New York State’s Scaffold Law

New York State has a unique provision in its Labor Law that attaches absolute liability to property owners and contractors where an owner and contractor have failed to provide any safety devices for a worker engaged in a task that entails a significant risk because of an elevation differential.

Labor Law section 240(1) provides, in pertinent part:
All contractors and owners and their agents, who contract for but do not direct or control the work, in the erection, demolition, repairing, altering, painting, cleaning, or pointing of a building or structure shall furnish or erect, or cause to be furnished or erected for the performance of such labor, scaffolding, hoists, stays, ladders, slings, hangars, blocks, pulleys, braces, irons, ropes, and other devices which shall be so constructed, placed and operated as to give proper protection to a person so employed.

This statute imposes a non-delegable duty upon owners and contractors to provide a safe work environment, and the consequence for breach of that duty is the imposition of strict liability.

The Legislature’s intent in creating Labor Law section 240(1) is clear: to protect workers by placing the ultimate responsibility for safety practices at job sites where such responsibility actually belongs, on the owner and general contractor, instead of on workers, who are scarcely in a position to protect themselves from accident.

Specifically, the statute is intended to protect against risks due in some way to relative differentials in elevation. These risks are considered to be “special hazards” and are limited to such gravity-related accidents as falling. As the State’s highest Court held: Labor Law section 240(1) was designed to prevent those types of accidents in which the scaffold, hoist, stay, ladder or other protective device proved inadequate to shield the injured worker from harm directly flowing from the application of the force of gravity to an object or person.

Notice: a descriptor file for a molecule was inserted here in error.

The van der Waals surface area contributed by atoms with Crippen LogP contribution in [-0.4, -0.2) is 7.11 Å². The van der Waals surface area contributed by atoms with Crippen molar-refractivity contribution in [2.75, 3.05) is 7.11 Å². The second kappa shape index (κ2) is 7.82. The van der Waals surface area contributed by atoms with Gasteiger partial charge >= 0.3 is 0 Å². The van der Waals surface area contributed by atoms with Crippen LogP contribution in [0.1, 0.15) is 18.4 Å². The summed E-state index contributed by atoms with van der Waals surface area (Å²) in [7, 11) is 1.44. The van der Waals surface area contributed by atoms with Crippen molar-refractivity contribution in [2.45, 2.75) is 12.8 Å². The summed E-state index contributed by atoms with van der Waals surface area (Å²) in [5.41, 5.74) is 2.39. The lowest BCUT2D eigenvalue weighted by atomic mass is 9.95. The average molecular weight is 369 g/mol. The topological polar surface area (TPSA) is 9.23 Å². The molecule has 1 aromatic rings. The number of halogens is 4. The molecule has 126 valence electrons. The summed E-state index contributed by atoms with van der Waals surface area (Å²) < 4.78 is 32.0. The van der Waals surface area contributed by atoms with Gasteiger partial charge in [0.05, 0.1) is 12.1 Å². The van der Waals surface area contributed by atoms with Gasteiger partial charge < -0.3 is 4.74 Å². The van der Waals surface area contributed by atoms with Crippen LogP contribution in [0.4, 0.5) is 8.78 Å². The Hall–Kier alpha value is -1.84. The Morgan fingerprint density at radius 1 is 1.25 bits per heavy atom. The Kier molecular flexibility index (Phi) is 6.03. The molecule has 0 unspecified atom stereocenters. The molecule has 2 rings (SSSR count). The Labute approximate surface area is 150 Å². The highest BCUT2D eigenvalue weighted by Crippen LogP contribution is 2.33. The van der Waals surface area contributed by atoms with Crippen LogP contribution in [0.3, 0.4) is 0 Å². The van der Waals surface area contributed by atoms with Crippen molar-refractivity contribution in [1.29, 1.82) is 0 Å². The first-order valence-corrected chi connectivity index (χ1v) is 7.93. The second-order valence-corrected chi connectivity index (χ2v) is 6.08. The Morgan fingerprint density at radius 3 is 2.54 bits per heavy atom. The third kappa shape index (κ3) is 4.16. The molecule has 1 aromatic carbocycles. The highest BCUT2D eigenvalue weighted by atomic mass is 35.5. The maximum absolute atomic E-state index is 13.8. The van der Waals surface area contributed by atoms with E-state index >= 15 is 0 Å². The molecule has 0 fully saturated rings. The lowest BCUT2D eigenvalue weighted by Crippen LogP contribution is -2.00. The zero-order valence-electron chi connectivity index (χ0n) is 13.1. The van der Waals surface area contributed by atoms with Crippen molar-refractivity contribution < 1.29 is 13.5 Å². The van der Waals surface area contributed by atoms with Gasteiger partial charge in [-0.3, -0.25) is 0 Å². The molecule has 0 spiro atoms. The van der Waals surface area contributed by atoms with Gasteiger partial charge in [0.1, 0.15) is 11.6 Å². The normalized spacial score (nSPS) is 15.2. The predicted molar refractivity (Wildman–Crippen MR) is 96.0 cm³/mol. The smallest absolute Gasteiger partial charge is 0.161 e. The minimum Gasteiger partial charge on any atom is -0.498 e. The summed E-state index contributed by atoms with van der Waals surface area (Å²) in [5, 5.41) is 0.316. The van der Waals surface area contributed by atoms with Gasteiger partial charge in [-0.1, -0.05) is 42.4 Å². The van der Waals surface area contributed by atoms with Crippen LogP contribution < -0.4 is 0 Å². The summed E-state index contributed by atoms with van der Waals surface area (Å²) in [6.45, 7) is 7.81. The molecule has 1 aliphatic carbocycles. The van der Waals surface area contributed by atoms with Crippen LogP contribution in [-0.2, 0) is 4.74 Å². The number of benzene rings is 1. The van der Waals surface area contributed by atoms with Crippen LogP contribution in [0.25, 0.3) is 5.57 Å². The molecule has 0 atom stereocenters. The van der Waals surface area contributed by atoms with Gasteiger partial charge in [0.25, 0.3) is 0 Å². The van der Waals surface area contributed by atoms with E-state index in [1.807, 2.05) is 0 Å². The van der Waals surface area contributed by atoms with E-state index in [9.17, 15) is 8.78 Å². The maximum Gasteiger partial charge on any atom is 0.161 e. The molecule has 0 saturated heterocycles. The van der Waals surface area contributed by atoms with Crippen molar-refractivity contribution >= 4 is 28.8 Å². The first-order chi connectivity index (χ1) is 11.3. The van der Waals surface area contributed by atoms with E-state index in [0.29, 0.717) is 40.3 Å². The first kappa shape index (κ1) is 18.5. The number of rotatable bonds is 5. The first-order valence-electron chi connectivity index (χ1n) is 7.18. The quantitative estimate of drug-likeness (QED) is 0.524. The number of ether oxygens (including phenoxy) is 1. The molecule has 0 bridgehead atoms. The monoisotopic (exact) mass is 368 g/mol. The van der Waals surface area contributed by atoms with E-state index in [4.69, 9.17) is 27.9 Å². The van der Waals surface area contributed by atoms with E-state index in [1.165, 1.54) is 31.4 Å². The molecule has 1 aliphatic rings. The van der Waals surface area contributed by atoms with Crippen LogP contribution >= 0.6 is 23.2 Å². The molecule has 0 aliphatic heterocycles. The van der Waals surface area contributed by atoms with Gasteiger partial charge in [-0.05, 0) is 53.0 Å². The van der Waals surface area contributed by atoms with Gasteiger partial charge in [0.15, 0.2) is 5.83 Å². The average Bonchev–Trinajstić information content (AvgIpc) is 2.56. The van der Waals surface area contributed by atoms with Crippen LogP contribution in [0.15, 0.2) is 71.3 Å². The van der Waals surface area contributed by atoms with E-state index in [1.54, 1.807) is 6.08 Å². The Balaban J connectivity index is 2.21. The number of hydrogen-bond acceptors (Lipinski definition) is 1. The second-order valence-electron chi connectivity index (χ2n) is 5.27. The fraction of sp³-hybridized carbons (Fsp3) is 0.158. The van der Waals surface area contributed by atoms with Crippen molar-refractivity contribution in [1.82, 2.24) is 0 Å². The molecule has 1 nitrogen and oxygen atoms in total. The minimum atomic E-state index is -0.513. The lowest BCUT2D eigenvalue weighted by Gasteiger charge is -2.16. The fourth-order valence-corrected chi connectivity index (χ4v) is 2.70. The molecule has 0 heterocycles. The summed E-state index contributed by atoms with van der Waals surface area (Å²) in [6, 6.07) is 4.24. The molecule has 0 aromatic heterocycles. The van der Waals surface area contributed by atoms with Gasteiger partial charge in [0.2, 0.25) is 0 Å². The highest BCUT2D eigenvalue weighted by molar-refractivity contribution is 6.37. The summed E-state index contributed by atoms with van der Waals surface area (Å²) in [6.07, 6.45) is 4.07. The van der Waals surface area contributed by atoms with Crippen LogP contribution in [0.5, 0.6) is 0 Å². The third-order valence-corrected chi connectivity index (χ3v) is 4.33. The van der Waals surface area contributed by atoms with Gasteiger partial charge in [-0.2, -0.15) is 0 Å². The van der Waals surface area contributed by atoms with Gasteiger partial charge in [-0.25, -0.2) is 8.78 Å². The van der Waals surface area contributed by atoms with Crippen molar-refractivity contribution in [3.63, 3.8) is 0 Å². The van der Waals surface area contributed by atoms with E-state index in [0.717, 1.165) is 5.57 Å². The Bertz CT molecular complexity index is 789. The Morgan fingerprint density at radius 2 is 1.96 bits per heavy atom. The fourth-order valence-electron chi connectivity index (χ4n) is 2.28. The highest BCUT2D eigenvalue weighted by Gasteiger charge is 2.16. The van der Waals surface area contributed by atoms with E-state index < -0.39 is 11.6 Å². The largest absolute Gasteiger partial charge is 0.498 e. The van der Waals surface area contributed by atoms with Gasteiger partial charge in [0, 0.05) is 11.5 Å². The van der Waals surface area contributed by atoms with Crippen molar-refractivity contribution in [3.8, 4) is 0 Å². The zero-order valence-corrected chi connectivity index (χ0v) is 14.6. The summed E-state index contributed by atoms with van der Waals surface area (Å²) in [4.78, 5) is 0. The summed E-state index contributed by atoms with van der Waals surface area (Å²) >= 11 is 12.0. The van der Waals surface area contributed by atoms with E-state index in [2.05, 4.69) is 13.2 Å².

The enumerated devices share common characteristics. All of the devices either allow an individual to work where he otherwise would not be able to, or permit a worker to lift objects in a manner he would not otherwise be able to. Further, all of the devices are customarily utilized in tasks that entail an inherent significant risk because of the relative elevation at which the task must be performed or at which materials or loads must be positioned or secured. Since protective devices, such as railings, are clearly needed when a worker is engaged in the performance of hazardous duties related to the effects of gravity in order to prevent the worker from falling from the work surface, the Legislature saw it necessary to give the worker the exceptional protection that Labor Law section 240(1) provides.

New York State is the only state that currently provides these extraordinary protections for workers. Insurance companies and business owners continually lobby to reform the Labor Law, arguing that section 240 is unfair. They contend that the law makes business insurance prohibitively expensive and drives up everyday costs for taxpayers.

New York’s courts have continually upheld the absolute liability standard, which means that property owners and contractors cannot defend their actions or inactions or hide behind their safety records in liability cases that fall under this broad statute.

As a former New York City trial attorney who has represented seriously injured workers who would not have been so seriously injured had these property owners and contractors provided the worker with the necessary protections, I find the arguments of insurance companies and business owners for Labor Law reform ridiculous. Owners and contractors must be made to provide their workers with the necessary safety equipment and devices, and if they fail to do so and a worker is injured as a result, these owners and contractors must be held accountable.

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